Lenz’s Law and Conservation of Energy

According to this law,

The direction of induced emf is such that it tends to produce a current which opposes the change (in magnetic flux) that causes the induction.

In figure 1(a), the North-pole of the bar magnet is moved towards the coil. This increases the magnetic flux through the coil. According to Faraday's law, current is induced in the coil. But according to Lenz's law, induced current opposes the increase in flux. This is possible only if the current in the coil flows in an anti-clockwise directi on as seen by an observer from the side of the magnet. The magnetic moment equivalent to this current has its North-pole towards the North-pole of the approaching magnet. Figures 5(a) and (b) also explain the same fact.

On the other hand, if the North-pole of the magnet is moved away from the coil as shown in figure 1(b), the magnetic flux linked with the coil decreases. The current in the coil is so induced as to oppose the decrease in the magnetic flux i.e. moving away of North-pole). This is possible only if the current in the coil flows in clockwise direction as seen by an observer from the side of the magnet. This makes the South-pole of the induced current facing North-pole of the bar magnet. Consequently, an attractive force acts between two opposite poles which opposes the movement of the bar magnet away from the coil and hence opposes the decrease in flux. See figure 5(b).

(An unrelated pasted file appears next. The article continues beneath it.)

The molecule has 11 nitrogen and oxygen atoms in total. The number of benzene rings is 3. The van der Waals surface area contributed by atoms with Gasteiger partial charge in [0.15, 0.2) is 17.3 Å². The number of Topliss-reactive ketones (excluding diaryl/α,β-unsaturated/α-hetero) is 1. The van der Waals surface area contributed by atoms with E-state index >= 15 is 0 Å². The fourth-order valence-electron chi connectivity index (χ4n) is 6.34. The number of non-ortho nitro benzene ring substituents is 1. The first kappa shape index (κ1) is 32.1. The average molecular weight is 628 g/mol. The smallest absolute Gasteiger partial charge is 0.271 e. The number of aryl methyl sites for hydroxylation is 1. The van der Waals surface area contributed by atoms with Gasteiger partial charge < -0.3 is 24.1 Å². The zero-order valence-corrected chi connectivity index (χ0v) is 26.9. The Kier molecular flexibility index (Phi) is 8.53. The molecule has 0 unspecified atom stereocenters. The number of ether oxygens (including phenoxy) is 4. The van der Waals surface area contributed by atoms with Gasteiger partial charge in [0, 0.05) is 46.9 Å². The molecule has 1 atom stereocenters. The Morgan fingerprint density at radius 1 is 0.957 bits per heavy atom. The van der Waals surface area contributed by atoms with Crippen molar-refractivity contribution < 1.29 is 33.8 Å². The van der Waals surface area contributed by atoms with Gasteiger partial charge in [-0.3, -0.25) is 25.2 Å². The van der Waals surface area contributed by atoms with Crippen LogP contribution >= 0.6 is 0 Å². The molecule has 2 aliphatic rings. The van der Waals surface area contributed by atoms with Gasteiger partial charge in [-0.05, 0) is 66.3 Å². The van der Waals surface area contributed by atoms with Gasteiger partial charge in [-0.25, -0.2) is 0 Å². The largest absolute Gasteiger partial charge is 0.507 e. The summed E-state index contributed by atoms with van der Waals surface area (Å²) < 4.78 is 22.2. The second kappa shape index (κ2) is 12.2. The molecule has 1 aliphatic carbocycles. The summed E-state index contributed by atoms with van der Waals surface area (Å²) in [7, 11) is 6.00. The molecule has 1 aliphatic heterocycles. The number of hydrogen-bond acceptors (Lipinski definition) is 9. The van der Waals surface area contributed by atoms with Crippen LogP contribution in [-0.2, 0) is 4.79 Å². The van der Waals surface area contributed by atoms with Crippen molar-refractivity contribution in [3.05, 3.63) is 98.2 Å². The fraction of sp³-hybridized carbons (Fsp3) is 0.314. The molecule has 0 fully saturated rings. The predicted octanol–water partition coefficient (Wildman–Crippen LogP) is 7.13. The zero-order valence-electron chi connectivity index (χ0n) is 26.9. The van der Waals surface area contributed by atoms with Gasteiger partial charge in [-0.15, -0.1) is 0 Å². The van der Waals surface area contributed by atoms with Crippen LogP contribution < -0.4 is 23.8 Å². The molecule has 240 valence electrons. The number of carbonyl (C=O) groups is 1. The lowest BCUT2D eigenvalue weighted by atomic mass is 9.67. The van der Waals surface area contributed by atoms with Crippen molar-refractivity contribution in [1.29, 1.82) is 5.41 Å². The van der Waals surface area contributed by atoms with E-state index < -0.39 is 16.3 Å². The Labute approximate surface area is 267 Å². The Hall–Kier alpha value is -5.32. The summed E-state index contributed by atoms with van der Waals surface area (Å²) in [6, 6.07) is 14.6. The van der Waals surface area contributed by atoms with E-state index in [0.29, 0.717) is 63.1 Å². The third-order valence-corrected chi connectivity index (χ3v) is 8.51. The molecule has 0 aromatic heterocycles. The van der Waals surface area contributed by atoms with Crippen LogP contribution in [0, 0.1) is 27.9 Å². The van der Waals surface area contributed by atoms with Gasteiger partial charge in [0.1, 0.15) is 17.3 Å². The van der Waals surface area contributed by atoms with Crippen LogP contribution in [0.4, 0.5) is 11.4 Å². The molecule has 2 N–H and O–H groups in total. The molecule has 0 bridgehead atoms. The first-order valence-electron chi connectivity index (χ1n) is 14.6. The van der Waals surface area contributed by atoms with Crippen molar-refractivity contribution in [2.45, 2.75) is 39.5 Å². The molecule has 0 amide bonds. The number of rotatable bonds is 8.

If an open coil or loop is used in place of the closed loop, an emf is still induced across the open ends of the loop but no current flows as it is open circuit. The direction of the induced emf can be found using Lenz's law. See figure 5(c).

Figures 5(a) and 5(b) provide an easier way to understand the direction of induced currents. The curves inside the loops in figures 5(a) and (b) are indicative of North-pole and South-pole respective, created by the induced currents.

Conservation of energy :

The fact that electromagnetic induction in accordance with Lenz's law represents the conservation of energy can be easily explained. Consider the figure 5(a). A repulsive force acts on the bar magnet due to the current induced in the coil. We have to do work in moving the North-pole of the magnet towards the coil. What happens to this work done by us (or the energy supplied by us)? This energy is converted into electrical energy and then dissipated as heat in the loop by Joule heating produced by the induced current.




CBSE Electromagnetic Induction ( With Hint / Solution)
Class XII (By Mr. Ashis Kumar Satapathy)
email - [email protected]

Electromagnetic Induction